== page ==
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Thursday, April 29, 1999 Published at 00:58 GMT 01:58 UK


Sci/Tech

Call to save vanishing limestone

Limestone pavement in the Yorkshire Dales, created by the ice age (photo Simon Webb)

By Environment Correspondent Alex Kirby

The remaining limestone pavements in Britain - globally rare geological formations - risk being torn up for sale in garden centres.

A report by the Wildlife Trusts, the national network of 46 county trusts in England and the Isle of Man, calls for a Europe-wide ban on the trade.

The British Isles have the world's most important areas of limestone pavement, but there are fewer than 3,000 hectares left in the UK.

And the report says only 3% of them have escaped damage.

The limestone was originally formed about 300 million years ago, then scraped bare by glaciers during the Ice Age.

Exposure to the elements since the retreat of the ice has left it cracked and fissured, and home to several rare species.

A species-rich habitat

The report says: "Short of another ice age, this unique habitat is irreplaceable".

Limestone pavement plants include maidenhair spleenwort and downy currant.

And the threatened high brown and pearl-bordered fritillary butterflies feed on the pavements' vegetation.

Most limestone pavement is found in the Brecon Beacons, north Wales, north west England, Perthshire and the far north of Scotland.

The report says the main problem is the removal of stone from the pavements.


[ image: The formations are home to many rare species (photo Cumbria Wildlife Trust)]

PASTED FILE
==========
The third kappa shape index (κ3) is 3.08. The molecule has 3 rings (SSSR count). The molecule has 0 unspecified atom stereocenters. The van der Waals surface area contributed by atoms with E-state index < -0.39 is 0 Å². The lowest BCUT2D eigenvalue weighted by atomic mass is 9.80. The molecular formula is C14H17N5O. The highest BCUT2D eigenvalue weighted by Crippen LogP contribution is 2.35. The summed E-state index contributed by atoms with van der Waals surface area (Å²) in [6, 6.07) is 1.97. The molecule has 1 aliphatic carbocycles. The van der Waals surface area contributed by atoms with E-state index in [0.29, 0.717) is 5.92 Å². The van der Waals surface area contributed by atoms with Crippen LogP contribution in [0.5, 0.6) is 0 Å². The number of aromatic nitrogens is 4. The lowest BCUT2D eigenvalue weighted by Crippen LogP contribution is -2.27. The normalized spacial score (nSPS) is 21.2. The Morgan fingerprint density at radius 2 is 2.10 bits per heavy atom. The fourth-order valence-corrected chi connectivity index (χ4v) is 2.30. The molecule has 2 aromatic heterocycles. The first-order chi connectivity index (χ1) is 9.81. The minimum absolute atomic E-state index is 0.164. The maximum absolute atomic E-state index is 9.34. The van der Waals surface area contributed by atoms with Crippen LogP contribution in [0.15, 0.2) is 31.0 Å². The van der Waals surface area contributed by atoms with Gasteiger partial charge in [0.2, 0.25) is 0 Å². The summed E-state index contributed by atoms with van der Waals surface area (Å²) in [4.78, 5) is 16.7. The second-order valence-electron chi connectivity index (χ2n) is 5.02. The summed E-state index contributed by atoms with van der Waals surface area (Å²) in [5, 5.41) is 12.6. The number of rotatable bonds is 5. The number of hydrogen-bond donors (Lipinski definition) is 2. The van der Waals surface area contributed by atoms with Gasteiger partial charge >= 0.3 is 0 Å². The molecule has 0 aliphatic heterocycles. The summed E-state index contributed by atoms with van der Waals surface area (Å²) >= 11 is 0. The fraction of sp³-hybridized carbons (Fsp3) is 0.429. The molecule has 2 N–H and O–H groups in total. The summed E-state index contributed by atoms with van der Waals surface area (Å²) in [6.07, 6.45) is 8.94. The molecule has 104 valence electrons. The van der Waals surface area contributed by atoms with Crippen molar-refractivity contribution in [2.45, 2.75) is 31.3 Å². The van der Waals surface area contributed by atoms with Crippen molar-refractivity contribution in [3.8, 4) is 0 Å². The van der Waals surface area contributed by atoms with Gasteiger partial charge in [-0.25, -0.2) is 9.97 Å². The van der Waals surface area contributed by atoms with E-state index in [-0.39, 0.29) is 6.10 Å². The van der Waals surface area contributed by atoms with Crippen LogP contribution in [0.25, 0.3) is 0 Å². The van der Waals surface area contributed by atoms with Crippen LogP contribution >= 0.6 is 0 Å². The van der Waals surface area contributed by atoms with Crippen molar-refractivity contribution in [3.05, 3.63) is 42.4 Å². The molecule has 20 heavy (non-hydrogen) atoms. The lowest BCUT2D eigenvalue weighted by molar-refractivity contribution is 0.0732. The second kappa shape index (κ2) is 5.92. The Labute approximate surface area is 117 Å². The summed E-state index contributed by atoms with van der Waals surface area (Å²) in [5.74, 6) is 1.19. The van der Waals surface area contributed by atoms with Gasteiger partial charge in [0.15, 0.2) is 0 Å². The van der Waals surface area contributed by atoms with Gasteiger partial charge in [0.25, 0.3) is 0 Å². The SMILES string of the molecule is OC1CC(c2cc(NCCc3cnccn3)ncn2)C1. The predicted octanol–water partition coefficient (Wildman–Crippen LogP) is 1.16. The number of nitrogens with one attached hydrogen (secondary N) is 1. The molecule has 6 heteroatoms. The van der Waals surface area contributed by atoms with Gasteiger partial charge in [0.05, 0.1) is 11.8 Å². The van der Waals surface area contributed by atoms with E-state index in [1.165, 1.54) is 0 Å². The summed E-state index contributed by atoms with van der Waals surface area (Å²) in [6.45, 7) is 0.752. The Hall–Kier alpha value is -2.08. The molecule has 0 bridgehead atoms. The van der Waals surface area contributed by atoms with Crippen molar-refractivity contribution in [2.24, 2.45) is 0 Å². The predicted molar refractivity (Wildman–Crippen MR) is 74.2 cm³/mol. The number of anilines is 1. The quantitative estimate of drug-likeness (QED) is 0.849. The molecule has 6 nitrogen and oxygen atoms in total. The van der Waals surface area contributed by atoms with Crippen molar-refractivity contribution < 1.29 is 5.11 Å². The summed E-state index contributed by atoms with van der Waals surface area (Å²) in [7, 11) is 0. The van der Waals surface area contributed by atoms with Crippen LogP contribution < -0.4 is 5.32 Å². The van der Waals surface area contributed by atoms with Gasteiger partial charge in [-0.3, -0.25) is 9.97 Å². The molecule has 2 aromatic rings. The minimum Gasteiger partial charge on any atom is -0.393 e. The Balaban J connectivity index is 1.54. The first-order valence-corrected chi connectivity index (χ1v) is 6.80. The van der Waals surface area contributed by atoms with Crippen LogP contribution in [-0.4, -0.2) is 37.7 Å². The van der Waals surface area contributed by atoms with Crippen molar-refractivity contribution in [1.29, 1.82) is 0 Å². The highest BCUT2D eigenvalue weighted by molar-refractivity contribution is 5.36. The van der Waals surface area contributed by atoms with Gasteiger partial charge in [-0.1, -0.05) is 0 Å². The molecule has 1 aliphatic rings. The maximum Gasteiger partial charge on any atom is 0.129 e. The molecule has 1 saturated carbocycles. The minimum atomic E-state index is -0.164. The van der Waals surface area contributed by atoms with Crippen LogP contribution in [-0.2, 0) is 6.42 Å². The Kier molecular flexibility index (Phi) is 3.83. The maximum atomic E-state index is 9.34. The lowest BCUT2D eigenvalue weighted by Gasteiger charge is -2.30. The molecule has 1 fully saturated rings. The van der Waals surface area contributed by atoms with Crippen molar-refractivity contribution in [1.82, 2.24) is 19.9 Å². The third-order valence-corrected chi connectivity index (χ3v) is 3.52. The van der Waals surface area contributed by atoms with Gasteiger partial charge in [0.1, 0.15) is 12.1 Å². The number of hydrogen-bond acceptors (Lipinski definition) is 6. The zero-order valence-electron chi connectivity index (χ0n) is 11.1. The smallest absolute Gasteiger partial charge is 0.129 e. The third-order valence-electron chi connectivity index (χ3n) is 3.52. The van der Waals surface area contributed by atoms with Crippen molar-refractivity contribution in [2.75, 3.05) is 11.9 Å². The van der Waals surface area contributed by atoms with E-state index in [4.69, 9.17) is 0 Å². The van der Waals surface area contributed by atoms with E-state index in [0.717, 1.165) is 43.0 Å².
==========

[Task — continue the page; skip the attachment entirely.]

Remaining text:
The formations are home to many rare species (photo Cumbria Wildlife Trust)
Some landowners have planning permission to extract the stone but others do so illegally.

Some pavements are protected under wildlife and countryside legislation.

But once the stone reaches a garden centre, where it is in demand for building rockeries, there is no knowing whether or not it was legitimately obtained.

The trusts say gardeners should buy different products, including sandstone, granite, deep-quarried limestone, or slate.

Another problem threatening the pavements is heavy grazing by sheep, which causes serious damage to the vegetation.

The report says all livestock subsidies should be made conditional on farmers and landowners using environmentally sustainable methods to prevent over-grazing.

The director general of the Wildlife Trusts, Dr Simon Lyster, calling for a total trade ban, says the problem of the pavements is similar to that of ivory.

"But provided there is at least one pair of elephants, the species can recover.

"Once limestone pavement is lost it is gone for ever, together with all the wildlife that depends on it."



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